Thames Estuary 2050 Growth Commission Report Launch
On the day that the Commons voted on Heathrow expansion the Thames Estuary 2050 Growth Commission Report was enthusiastically received by the Rt Hon James Brokenshire MP, Secretary of State for Housing, Communities and Local Government.
The long-awaited report chaired by Sir John Armitt, sets out a 2050 Vision that showcases the huge economic potential of the Thames Estuary described as a set of five interconnected but distinct economies, rather than a single functional economic area:
- City Ribbon from Canary Wharf to Barking Riverside
- Inner Estuary from Dartford Crossing to London Gateway
- South Essex Foreshore from Basildon to Southend-on-Sea
- North Kent Foreshore from Rochester to Ramsgate
- The River Thames and Medway through to the Sea
The Vision is for these five productive places to drive sustainable growth, creating 1.3 million new jobs, generating £190 billion additional GVA and supported by at least one million new homes. This is a vision that sums to Thames Estuary becoming a highly desirable place to live, work and play and begin to rectify the lost ground this region has on the more established and well governed Northern Powerhouses and even the newly established CaMkOx.
The Commission acknowledges the strong functional relationship with London but at the same time, is firmly against creating a commuter belt for London. Within the Gateway there is land available of a scale and location that is simply not replicated in London, or indeed the wider South East, placing Essex and Kent at the forefront of the UK’s ability to maximise its economic competitiveness in the Global arena. Enabling this economic growth outside of London is crucial to UK PLC and the future placemaking of North Kent and South Essex.
And how will growth be realised? The key is connecting places - more capacity, more routes, more river crossings, better services and more frequent services. Moving people and goods; into and out of London, across the region, within the region; is fundamental to unlocking Thames Estuary’s growth potential.
Realising the Vision - business as usual is not good enough
The Vision document spells it out; business as usual is not going to deliver growth at scale and pace; governance and reforms and new delivery models are needed. Current arrangements are not fit for purpose, accordingly, the Vision promotes two changes to existing structures and two further recommendations;
- The Vision calls for a single voice for the Thames Estuary to be provided through a strengthened and streamlined Thames Gateway Strategic Group (TGSG).
- To split the South East Local Enterprise Partnership (LEP) along Kent and Essex – one step beyond the federated lines that it currently operates along - in order to sharpen focus on growth priorities.
- Joint spatial plans are endorsed by the Commission, who acknowledge the progress made across South Essex to this end.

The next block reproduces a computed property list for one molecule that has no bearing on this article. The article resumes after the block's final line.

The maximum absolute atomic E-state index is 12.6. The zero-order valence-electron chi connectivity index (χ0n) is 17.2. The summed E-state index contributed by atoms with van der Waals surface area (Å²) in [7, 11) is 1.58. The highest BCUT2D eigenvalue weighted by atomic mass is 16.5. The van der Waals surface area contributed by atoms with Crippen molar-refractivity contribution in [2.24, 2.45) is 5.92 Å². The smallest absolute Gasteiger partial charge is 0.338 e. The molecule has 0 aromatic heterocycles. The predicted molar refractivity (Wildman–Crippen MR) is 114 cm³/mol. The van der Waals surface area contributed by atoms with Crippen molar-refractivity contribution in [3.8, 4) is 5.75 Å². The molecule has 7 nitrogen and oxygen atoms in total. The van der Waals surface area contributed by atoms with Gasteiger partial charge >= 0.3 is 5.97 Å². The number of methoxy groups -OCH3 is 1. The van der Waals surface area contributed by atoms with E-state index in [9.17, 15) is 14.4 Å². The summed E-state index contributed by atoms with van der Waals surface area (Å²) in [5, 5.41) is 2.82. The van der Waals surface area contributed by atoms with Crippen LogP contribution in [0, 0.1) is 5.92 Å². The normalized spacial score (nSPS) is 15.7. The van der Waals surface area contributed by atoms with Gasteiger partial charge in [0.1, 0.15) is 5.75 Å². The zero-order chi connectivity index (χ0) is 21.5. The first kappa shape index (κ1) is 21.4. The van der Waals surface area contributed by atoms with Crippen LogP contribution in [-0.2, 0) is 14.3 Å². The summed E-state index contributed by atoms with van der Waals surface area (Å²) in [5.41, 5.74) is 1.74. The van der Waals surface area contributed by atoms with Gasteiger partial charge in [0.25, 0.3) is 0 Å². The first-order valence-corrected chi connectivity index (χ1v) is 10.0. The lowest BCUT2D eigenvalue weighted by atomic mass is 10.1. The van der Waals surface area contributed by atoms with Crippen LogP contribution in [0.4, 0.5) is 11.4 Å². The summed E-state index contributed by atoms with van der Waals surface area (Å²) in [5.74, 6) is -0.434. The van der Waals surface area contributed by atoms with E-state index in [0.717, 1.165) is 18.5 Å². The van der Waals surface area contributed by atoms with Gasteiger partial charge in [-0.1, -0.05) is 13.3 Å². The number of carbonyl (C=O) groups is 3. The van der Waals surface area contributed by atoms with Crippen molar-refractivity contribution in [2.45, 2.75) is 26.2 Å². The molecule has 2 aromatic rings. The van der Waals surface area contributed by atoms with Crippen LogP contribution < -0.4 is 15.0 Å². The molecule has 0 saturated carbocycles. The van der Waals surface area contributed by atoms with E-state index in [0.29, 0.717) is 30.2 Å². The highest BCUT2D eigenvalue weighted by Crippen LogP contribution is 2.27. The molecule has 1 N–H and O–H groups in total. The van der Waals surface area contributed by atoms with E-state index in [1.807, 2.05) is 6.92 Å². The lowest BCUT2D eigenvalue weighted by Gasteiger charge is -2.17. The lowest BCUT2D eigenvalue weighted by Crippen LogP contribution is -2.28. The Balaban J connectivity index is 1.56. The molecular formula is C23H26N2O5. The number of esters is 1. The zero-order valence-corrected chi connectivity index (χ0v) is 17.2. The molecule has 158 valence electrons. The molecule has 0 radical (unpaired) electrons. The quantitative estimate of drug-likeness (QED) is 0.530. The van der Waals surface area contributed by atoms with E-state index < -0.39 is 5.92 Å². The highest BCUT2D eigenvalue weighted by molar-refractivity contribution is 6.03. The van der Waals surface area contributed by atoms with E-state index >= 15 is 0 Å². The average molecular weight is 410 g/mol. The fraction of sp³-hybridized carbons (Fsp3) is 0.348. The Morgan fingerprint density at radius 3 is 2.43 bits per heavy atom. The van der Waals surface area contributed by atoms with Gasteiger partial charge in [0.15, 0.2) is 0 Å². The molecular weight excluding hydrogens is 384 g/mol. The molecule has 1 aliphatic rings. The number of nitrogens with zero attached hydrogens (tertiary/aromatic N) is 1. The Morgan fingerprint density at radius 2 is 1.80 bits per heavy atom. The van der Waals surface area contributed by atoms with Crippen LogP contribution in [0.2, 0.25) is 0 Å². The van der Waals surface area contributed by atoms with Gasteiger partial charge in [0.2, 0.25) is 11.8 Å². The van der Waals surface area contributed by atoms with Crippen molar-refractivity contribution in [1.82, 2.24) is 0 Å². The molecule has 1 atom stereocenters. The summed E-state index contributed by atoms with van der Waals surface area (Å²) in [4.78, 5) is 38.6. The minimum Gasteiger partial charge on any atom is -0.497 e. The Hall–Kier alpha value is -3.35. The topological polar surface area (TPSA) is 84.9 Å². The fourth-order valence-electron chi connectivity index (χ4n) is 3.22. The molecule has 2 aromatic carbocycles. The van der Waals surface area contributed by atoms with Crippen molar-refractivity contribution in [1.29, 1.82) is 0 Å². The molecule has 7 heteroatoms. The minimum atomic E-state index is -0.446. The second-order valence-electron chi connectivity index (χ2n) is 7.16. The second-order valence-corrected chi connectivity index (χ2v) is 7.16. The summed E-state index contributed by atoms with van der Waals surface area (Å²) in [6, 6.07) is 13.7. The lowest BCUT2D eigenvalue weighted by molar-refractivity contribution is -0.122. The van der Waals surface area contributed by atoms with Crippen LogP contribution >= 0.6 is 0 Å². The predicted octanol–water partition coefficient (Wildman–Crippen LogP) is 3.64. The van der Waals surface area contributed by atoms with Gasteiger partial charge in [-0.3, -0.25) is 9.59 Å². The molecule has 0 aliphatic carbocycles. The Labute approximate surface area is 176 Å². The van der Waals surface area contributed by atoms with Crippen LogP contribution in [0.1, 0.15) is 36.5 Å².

- Finally, the Commission sees a role for Development Corporations, backed by substantial investment, planning powers and freedoms and flexibilities from Government, coordinated by TGSG.
This is just the beginning
The role of the Thames Estuary 2050 Growth Commission has ended with the launch of the Vision, the recommendations contained therein and the accompanying technical report. Yesterday, the baton was handed to partners on the ground in the Thames Estuary, who have six months to consider its findings and respond to Government.
The report is optimistic in tone and a rallying call for public and private sector partners to get behind a vision for the Thames Estuary. We strongly encourage landowners, developers, policy makers and business leaders alike to support this Vision and to speak with a clear, single voice to Government to have any chance of securing the necessary commitments from Government, whether that be in the form of a commitment to Crossrail 2, or Housing Deal(s), or further Local Growth Funding.
Even then, with the slickest partnership arrangement, total clarity of communication with Government and a top-notch evidence base, there are no guarantees. Thames Estuary finds itself in a competition with other places, that is the nature of the beast, all the Thames Estuary partners can do is put their best foot forward, and that must be the focus hereon in.
The direction of travel is clear. As always, how we get there is less so. The five priority areas focus attention, which given the geography of the region is necessary. The Joint plans will bind these areas together. The South Essex Authorities are leading the way in this respect but with the majority of the north Kent LPAs going through local plan consultations in 2017 or 2018 or the need for Local Plan reviews to be undertaken within the next few years, there is a real opportunity for a Joint plan on the Kent side to be actioned. With Kent County Council championing this approach, the Commissions Vision could be easily realised. We need everyone’s buy-in.
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